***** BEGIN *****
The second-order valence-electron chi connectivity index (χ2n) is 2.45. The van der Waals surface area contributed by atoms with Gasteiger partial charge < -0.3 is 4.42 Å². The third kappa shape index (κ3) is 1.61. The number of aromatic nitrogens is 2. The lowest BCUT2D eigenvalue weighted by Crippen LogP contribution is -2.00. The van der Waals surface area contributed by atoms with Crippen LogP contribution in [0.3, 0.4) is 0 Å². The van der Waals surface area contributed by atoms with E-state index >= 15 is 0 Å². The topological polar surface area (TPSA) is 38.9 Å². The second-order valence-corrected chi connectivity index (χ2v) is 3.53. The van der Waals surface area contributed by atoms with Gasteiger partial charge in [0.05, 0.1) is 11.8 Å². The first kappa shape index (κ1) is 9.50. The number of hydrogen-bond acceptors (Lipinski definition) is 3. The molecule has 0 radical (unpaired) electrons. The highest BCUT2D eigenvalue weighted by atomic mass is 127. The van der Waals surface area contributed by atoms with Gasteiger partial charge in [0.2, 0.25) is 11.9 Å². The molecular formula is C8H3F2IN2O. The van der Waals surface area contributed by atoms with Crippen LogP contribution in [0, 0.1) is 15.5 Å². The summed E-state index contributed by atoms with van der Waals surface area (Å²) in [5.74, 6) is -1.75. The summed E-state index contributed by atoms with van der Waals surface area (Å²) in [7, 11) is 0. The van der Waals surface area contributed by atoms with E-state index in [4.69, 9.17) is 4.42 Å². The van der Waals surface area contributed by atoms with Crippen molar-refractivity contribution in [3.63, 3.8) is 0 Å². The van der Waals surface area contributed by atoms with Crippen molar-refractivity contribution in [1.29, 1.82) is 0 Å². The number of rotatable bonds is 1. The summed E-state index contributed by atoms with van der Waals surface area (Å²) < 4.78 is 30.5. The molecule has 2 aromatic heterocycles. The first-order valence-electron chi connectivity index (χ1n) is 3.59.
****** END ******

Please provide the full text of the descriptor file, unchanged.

The second-order valence-electron chi connectivity index (χ2n) is 2.45. The van der Waals surface area contributed by atoms with Gasteiger partial charge < -0.3 is 4.42 Å². The third kappa shape index (κ3) is 1.61. The number of aromatic nitrogens is 2. The lowest BCUT2D eigenvalue weighted by Crippen LogP contribution is -2.00. The van der Waals surface area contributed by atoms with Crippen LogP contribution in [0.3, 0.4) is 0 Å². The van der Waals surface area contributed by atoms with E-state index >= 15 is 0 Å². The topological polar surface area (TPSA) is 38.9 Å². The second-order valence-corrected chi connectivity index (χ2v) is 3.53. The van der Waals surface area contributed by atoms with Gasteiger partial charge in [0.05, 0.1) is 11.8 Å². The first kappa shape index (κ1) is 9.50. The number of hydrogen-bond acceptors (Lipinski definition) is 3. The molecule has 0 radical (unpaired) electrons. The highest BCUT2D eigenvalue weighted by atomic mass is 127. The van der Waals surface area contributed by atoms with Gasteiger partial charge in [0.2, 0.25) is 11.9 Å². The molecular formula is C8H3F2IN2O. The van der Waals surface area contributed by atoms with Crippen LogP contribution in [0, 0.1) is 15.5 Å². The summed E-state index contributed by atoms with van der Waals surface area (Å²) in [5.74, 6) is -1.75. The summed E-state index contributed by atoms with van der Waals surface area (Å²) in [7, 11) is 0. The van der Waals surface area contributed by atoms with E-state index in [4.69, 9.17) is 4.42 Å². The van der Waals surface area contributed by atoms with Crippen molar-refractivity contribution in [3.63, 3.8) is 0 Å². The van der Waals surface area contributed by atoms with Crippen molar-refractivity contribution in [1.29, 1.82) is 0 Å². The number of rotatable bonds is 1. The summed E-state index contributed by atoms with van der Waals surface area (Å²) < 4.78 is 30.5. The molecule has 2 aromatic heterocycles. The first-order valence-electron chi connectivity index (χ1n) is 3.59.